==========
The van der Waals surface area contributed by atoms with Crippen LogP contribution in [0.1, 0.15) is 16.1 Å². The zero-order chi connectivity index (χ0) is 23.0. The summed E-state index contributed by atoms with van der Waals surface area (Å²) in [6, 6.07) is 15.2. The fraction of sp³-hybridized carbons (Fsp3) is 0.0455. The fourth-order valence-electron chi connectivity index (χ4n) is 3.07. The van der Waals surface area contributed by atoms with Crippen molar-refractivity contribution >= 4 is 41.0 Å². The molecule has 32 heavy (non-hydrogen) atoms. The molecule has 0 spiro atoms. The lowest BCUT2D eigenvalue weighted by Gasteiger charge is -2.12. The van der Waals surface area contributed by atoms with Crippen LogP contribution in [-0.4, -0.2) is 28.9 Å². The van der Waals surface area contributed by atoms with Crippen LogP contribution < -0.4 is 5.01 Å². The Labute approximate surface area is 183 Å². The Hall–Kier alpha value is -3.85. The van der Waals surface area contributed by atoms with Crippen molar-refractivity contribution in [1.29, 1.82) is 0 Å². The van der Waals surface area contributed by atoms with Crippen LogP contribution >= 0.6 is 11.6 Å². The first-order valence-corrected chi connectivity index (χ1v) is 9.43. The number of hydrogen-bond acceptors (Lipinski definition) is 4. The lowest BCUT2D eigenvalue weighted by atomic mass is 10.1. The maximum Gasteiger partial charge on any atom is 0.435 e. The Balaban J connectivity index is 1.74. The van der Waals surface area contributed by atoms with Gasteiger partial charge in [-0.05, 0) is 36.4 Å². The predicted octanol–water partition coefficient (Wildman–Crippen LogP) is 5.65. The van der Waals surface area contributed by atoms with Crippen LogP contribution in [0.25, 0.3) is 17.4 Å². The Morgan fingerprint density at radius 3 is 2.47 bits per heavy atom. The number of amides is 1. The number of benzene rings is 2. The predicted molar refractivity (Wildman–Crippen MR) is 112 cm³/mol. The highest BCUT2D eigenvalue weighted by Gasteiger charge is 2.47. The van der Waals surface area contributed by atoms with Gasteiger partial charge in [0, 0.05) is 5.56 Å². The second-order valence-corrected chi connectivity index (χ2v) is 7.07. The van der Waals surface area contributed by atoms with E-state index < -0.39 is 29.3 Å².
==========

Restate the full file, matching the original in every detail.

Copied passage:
The van der Waals surface area contributed by atoms with Crippen LogP contribution in [0.1, 0.15) is 16.1 Å². The zero-order chi connectivity index (χ0) is 23.0. The summed E-state index contributed by atoms with van der Waals surface area (Å²) in [6, 6.07) is 15.2. The fraction of sp³-hybridized carbons (Fsp3) is 0.0455. The fourth-order valence-electron chi connectivity index (χ4n) is 3.07. The van der Waals surface area contributed by atoms with Crippen molar-refractivity contribution >= 4 is 41.0 Å². The molecule has 32 heavy (non-hydrogen) atoms. The molecule has 0 spiro atoms. The lowest BCUT2D eigenvalue weighted by Gasteiger charge is -2.12. The van der Waals surface area contributed by atoms with Crippen LogP contribution in [-0.4, -0.2) is 28.9 Å². The van der Waals surface area contributed by atoms with Crippen LogP contribution < -0.4 is 5.01 Å². The Labute approximate surface area is 183 Å². The Hall–Kier alpha value is -3.85. The van der Waals surface area contributed by atoms with Crippen molar-refractivity contribution in [1.29, 1.82) is 0 Å². The van der Waals surface area contributed by atoms with Crippen LogP contribution >= 0.6 is 11.6 Å². The first-order valence-corrected chi connectivity index (χ1v) is 9.43. The number of hydrogen-bond acceptors (Lipinski definition) is 4. The lowest BCUT2D eigenvalue weighted by atomic mass is 10.1. The maximum Gasteiger partial charge on any atom is 0.435 e. The Balaban J connectivity index is 1.74. The van der Waals surface area contributed by atoms with Gasteiger partial charge in [-0.05, 0) is 36.4 Å². The predicted octanol–water partition coefficient (Wildman–Crippen LogP) is 5.65. The van der Waals surface area contributed by atoms with Crippen LogP contribution in [0.25, 0.3) is 17.4 Å². The Morgan fingerprint density at radius 3 is 2.47 bits per heavy atom. The number of amides is 1. The number of benzene rings is 2. The predicted molar refractivity (Wildman–Crippen MR) is 112 cm³/mol. The highest BCUT2D eigenvalue weighted by Gasteiger charge is 2.47. The van der Waals surface area contributed by atoms with Gasteiger partial charge in [0, 0.05) is 5.56 Å². The second-order valence-corrected chi connectivity index (χ2v) is 7.07. The van der Waals surface area contributed by atoms with E-state index < -0.39 is 29.3 Å².